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Popular Science: Tracking Paleoclimate in High Central Andes

As summers and vegetation seasons pass by, plant remains accumulate and in waterlogged areas they turn into peat bogs. These bogs contain thousands of years of paleo information from which we are able, using specific techniques, to reconstruct environmental conditions persisting in the past. Actually, this was the science which, in the early 19th century, revealed the existence of the green-house effect. But back to our recent article.
Frost and deficiency of water – limiting factors for peat bog formation in the Andes. Photo by Engel. 

Under the hands of scientists from the Physical Geography Department and Geochemical Dept. of the Faculty of Nature (Charles University in Prague) along with the collaboration of workers from the West Australian Biogeochemistry Centre, a study of the paleoclimate conditions on the Western side of the Central Andes was prepared. A peat bog core sample of 755 cm was done in the site area; then using radiocarbon methods the authors dated the profile to be 4300 years old. The whole profile was cut into 302 samples of 2.5 cm each, which were thereafter analyzed under laboratory conditions. The authors also acknowledged the relative temperature changes during the last 4300 years (the upper Holocene period) thanks to the measurements of stable carbon isotope content in the samples. This data was then compiled with information about humidity changes in the study area, which were taken using an analysis of the organic carbon content. The studied profile was sampled in an area that was formed by a glacier that modeled the Carhuasanta River valley, 4800 m a. s. l. The annual air temperature is close to 0°C; however day-night differences in winter can be over 30°C. Because of this, only plants well-adapted to repeated freezing and melting are able to survive in areas such as this study site. One of these plants is Distichia muscoides (Juncaceae), which is a dominant plant species of peat bogs in valleys of the Andes and it is therefore no wonder that its remains comprise 99% of the organic matter in the samples.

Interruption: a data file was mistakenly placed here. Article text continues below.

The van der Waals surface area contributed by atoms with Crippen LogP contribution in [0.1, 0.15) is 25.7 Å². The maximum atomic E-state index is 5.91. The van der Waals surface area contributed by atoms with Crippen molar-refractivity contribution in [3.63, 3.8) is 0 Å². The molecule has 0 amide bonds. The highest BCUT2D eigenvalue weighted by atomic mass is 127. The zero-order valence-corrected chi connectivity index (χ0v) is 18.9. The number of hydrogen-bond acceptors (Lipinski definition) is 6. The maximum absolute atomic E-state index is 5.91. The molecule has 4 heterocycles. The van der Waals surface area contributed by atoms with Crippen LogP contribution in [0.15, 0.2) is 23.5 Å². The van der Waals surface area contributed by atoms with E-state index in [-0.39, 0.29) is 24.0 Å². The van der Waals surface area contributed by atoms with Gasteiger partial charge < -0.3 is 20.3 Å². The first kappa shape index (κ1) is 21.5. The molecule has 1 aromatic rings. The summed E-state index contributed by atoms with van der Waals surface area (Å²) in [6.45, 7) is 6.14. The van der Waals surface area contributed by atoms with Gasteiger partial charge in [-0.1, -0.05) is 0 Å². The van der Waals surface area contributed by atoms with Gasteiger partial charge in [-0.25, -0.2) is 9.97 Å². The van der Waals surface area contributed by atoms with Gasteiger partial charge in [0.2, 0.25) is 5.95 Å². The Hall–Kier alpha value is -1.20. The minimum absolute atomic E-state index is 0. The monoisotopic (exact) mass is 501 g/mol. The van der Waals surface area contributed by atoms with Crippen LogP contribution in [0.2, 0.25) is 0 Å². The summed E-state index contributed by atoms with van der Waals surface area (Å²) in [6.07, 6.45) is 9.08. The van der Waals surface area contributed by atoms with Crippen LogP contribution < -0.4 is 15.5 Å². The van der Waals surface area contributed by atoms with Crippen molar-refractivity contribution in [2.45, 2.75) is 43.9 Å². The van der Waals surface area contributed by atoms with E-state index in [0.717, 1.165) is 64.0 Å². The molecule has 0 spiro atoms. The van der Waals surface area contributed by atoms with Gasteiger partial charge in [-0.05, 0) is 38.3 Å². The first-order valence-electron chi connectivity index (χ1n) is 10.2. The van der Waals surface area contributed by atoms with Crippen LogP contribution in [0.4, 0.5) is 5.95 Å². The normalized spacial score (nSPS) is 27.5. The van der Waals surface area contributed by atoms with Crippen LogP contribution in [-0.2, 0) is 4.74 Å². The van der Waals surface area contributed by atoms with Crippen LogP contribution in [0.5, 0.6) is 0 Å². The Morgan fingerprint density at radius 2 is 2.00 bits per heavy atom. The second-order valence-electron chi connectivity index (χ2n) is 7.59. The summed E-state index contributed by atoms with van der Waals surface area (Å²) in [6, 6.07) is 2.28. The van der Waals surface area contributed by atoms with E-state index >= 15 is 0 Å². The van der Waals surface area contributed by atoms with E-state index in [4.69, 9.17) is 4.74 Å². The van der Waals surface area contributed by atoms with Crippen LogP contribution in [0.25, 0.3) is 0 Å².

In the discussion, the authors differentiate 7 periods. They also compare their findings about relative changes in moisture levels and temperatures with other paleoclimate records from area of the Central Andes. The first one (2300–1990 BC) was a relatively warm and humid period during which a little cooling happened (2180–1900 BC), followed by a decrease in moisture, which also corresponded with changes in the stable oxygen isotope content in the significant sediment record of Pumacocha lake. In the following period, the most prominent climate change in the last 4300 years occurred. Firstly, there was some warming between the years 1090 and 800 BC, followed by a massive cooling of the air temperature of 2°C lower than the mean temperature for whole Upper Holocene period. This observed change corresponded nicely with the global climatic event dated 2.8 t. of years BP, which is often contributed to changes in solar activity as well as in ocean currents. After a predominantly dryer period with more stable temperatures (800 to 0 BC), the conditions began to be more variable. During the first century we can clearly see some fluctuating in the air temperature (-0.8 to 1.7°C to the mean) and, according to the authors, this period matches with the beginning of an unstable phase of Niño activity that affects the area. A relative decrease in the level of humidity at the end of the first century indicates a more weakened South-American monsoon that brings precipitations to the area from the Amazonia basin. From the end of the 10th century and far to the beginning of the 14th century, the regional air temperature was mostly under the mean, with only exceptionally short warmer fluctuations that appeared in a period of regional temperature anomaly (Medieval Warm Period). The following phase (1310–1795) was surprisingly characterized by a gradual warming, which was in contradiction with the assumedly cold conditions in the period of the regional little ice age (delineated in the Central Andes on the basis of the glacier advance, from the 14th to 17th centuries). The period from the end of 18th century was observed as the second coldest phase with temperatures up to 2°C lower that the mean. A gradual decrease and fluctuations in temperature continued until 1960 when we can see a clear change in this trend, featuring a rapid warming which is also documented by historical temperature records.

Beyond the climate changes, the authors of the paper also observed a positive influence of warmer and moister conditions on the mass amount of accumulated plant remains – which supports the positive influence of a warmer temperature and water column on primary production and decomposition.

The authors were focused on an area where paleo-environmental research work is limited. Therefore, they present a new approach of significant potential for further fieldwork, as peat bogs in the Andes valleys are widely extended. Paleo-environmental studies are not only important for the understanding of widely-discussed global climate change, but also for modeling future developments.

Petra Vinšová

 

Z článku: Engel, Z., Skrzypek, G., Chuman, T., Šefrna, L. & Mihaljevič, M. (2014). Climate in the Western Cordillera of the Central Andes over the last 4300 years. Quaternary Science Reviews, Vol. 99, 60-77. 

Published: Feb 23, 2015 12:55 PM

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